sudo netstat -tulpn
sudo netstat -tulpn | grep LISTEN
## Display all TCP sockets
sudo ss -t -a
## Display all UDP sockets.
sudo ss -u -a
## List all open files
lsof | more
lsof | grep something
lsof /dev/sda2
lsof /path/to/file

Display the list of running services

### SYS V ###
$ sudo service --status-all

$ sudo initctl list

Find out if service is enabled:

$ sudo initctl status service-name
$ sudo initctl status smbd

## SYS V
$ sudo service serviceName status
$ sudo service nginx status

View log files

$ cd /var/log
$ ls -l
$ tail -f /var/log/fileName
$ grep 'something' /var/log/fileNameHere

Find file by name

$ locate fileName
$ locate htpasswd
$ locate passwd
$ locate my.resume.doc

Find file by given condition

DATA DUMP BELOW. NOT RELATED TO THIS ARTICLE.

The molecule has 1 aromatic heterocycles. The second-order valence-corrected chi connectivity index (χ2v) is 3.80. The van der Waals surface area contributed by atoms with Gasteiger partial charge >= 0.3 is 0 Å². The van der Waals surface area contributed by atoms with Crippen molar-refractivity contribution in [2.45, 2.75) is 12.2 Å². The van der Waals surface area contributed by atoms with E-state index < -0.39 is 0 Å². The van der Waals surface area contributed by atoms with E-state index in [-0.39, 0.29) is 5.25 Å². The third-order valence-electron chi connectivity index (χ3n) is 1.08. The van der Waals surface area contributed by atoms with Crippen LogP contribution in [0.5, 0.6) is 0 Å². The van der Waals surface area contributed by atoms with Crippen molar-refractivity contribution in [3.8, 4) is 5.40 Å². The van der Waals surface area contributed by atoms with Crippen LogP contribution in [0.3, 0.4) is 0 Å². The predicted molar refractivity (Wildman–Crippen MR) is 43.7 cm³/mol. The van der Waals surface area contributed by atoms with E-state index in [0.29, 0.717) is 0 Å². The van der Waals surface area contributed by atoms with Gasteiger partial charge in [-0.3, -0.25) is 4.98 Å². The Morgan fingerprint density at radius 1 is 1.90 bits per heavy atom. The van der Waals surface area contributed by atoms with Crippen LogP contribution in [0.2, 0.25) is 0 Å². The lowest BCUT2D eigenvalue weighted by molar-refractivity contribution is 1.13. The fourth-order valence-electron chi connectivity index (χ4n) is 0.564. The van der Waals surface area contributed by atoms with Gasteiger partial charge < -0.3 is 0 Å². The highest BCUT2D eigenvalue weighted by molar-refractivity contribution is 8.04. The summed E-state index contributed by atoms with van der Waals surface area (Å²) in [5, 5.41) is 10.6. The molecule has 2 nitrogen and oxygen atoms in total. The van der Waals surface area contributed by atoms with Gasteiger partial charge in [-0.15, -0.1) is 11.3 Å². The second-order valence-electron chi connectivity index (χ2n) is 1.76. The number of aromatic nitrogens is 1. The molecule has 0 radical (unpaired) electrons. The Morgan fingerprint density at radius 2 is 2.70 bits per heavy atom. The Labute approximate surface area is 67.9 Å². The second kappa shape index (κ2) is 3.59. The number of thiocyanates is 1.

$ find {/dir/to/search} -name {file-to-search} -print
$ find /etc/ -name /etc/passwd -print
$ find $HOME -name '*.doc' -print

View user account details

$ less /etc/passwd
$ grep userName /etc/passwd
$ getent passwd

View group account details

$ less /etc/group
$ getent group
$ grep group-name /etc/group
$ groups userName

View password policy

$ chage -l userName
$ chage -l root
$ chage -l vivek

View system usage

$ sudo top
$ sudo htop
$ sudo atop
$ sudo ps auxwww
$ sudo netstat [options]
$ sudo iostat
$ sudo mpstat 1
$ sudo sar [options]

Trace system call

$ strace -o output.txt /bin/foo
$ strace -p 22254 -s 80 -o debug.nginx.txt

Trace library call

$ sudo ltrace /usr/sbin/httpd